Sarah (00:27:13):

Where I learned how to tie my shoes in kindergarten. I took naps, right?

Cari (00:27:18):

Kindergarten used to be

Sarah (00:27:19):

On the kitchen.

Cari (00:27:20):

Yeah. Remember kindergarten. We used to go half day, we have a little mat`. We used to take a rest and it used to be play based. And we basically went to kindergarten to learn the social rules, how, of how to survive in a group setting. Um, and today, kindergarten is the new second grade and our babies are suffering. And, you know, so, I mean, we have five year olds uttering, the three worst words you could ever hear a student utter, I hate school. And they say it when they're five, I mean, what are we doing? You know? So yeah, we could work on education. Um, I'm, I'm all in for that one too.

Sarah (00:27:53):

I mean, gosh, it's one, it's no wonder that you don't have time, you know, I know enough time in your day.

Cari (00:27:58):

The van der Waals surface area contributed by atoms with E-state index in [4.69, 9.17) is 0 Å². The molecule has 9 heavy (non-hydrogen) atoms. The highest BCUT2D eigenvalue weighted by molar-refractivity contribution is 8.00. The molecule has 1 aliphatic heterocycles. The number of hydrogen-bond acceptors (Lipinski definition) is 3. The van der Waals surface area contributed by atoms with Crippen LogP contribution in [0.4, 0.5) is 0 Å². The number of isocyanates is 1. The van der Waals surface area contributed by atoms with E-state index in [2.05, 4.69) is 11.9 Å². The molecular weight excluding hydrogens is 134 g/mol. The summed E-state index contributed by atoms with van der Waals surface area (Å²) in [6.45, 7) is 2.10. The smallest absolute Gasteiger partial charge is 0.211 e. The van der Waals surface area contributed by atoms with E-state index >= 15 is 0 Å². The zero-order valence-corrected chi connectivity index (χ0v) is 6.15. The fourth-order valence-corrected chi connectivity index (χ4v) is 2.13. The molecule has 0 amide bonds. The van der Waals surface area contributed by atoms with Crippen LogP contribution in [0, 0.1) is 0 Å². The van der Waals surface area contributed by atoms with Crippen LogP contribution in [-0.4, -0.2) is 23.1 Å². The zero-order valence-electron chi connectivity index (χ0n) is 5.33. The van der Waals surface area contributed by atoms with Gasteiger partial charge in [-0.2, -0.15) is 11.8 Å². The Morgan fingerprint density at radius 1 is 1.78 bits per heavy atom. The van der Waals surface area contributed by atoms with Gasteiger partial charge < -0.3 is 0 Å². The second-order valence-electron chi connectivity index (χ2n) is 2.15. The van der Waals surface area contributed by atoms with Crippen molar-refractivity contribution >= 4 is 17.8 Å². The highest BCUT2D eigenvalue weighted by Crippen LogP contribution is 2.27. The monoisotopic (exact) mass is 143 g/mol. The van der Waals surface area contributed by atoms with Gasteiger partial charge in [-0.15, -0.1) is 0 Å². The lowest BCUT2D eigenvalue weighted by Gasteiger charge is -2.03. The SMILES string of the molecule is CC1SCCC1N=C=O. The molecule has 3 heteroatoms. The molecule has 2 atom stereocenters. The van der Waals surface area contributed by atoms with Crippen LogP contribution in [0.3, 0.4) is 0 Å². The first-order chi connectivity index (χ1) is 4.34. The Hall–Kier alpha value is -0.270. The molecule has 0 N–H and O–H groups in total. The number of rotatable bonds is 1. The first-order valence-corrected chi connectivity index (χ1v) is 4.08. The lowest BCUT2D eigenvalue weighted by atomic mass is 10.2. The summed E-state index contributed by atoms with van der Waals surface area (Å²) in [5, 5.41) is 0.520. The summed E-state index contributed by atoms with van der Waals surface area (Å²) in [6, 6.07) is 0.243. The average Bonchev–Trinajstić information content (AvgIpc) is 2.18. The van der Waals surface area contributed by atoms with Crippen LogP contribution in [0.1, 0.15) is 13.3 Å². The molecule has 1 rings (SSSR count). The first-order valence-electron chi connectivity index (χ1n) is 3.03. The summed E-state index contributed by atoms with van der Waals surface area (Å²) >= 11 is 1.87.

Yeah. The, the number of topics, you know, I have, like, I think I just counted. I have 15 i have 15 different seminars that I do. Okay. 15 topics. I mean, that's insane, you know, so I have like five different apraxia courses. I have a play-based learning course. I have my sign language course. I have a literacy based course because, you know, SLP, we all use books for language therapy, but I use books for speech therapy. I mean, I do talk about how to use it, to build, you know, to work on speech sound disorders. Like that's my real love. Yeah. With my passion for children's books. Um, uh, you know, I have my building executive function skills through play-based learning for preschool. I mean, it's just, you know, I have all these different topics and I can't, every time I have my sensory for the SLP course, like every time I write a course, I'm like, oh, that would lead to, I don't know enough about this. So I would research that and then I'd be like, oh, well now I need to research this. So I feel like I'm, I'm finally building this, this, this, um, I don't know, plethora courses topics, you know, that covers like all of child development and maybe I'll be done soon. I don't know, but I just keep down writing new courses, writing new courses, writing new courses. So,